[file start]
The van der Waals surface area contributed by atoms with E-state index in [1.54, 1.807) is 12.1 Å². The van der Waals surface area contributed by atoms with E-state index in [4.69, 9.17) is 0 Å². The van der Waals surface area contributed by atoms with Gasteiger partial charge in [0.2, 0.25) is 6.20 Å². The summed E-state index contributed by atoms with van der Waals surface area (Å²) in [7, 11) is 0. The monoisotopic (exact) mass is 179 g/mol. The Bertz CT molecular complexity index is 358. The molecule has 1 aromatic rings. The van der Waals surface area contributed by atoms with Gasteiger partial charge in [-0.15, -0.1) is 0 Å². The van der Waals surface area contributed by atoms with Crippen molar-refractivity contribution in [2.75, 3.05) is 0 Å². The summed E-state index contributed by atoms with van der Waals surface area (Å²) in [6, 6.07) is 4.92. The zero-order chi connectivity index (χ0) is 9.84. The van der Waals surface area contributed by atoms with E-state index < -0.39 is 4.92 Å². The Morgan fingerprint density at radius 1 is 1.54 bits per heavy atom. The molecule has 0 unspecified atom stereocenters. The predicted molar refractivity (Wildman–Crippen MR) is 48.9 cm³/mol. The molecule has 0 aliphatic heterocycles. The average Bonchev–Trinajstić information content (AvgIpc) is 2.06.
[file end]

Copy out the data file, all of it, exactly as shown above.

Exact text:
The van der Waals surface area contributed by atoms with E-state index in [1.54, 1.807) is 12.1 Å². The van der Waals surface area contributed by atoms with E-state index in [4.69, 9.17) is 0 Å². The van der Waals surface area contributed by atoms with Gasteiger partial charge in [0.2, 0.25) is 6.20 Å². The summed E-state index contributed by atoms with van der Waals surface area (Å²) in [7, 11) is 0. The monoisotopic (exact) mass is 179 g/mol. The Bertz CT molecular complexity index is 358. The molecule has 1 aromatic rings. The van der Waals surface area contributed by atoms with Gasteiger partial charge in [-0.15, -0.1) is 0 Å². The van der Waals surface area contributed by atoms with Crippen molar-refractivity contribution in [2.75, 3.05) is 0 Å². The summed E-state index contributed by atoms with van der Waals surface area (Å²) in [6, 6.07) is 4.92. The zero-order chi connectivity index (χ0) is 9.84. The van der Waals surface area contributed by atoms with E-state index < -0.39 is 4.92 Å². The Morgan fingerprint density at radius 1 is 1.54 bits per heavy atom. The molecule has 0 unspecified atom stereocenters. The predicted molar refractivity (Wildman–Crippen MR) is 48.9 cm³/mol. The molecule has 0 aliphatic heterocycles. The average Bonchev–Trinajstić information content (AvgIpc) is 2.06.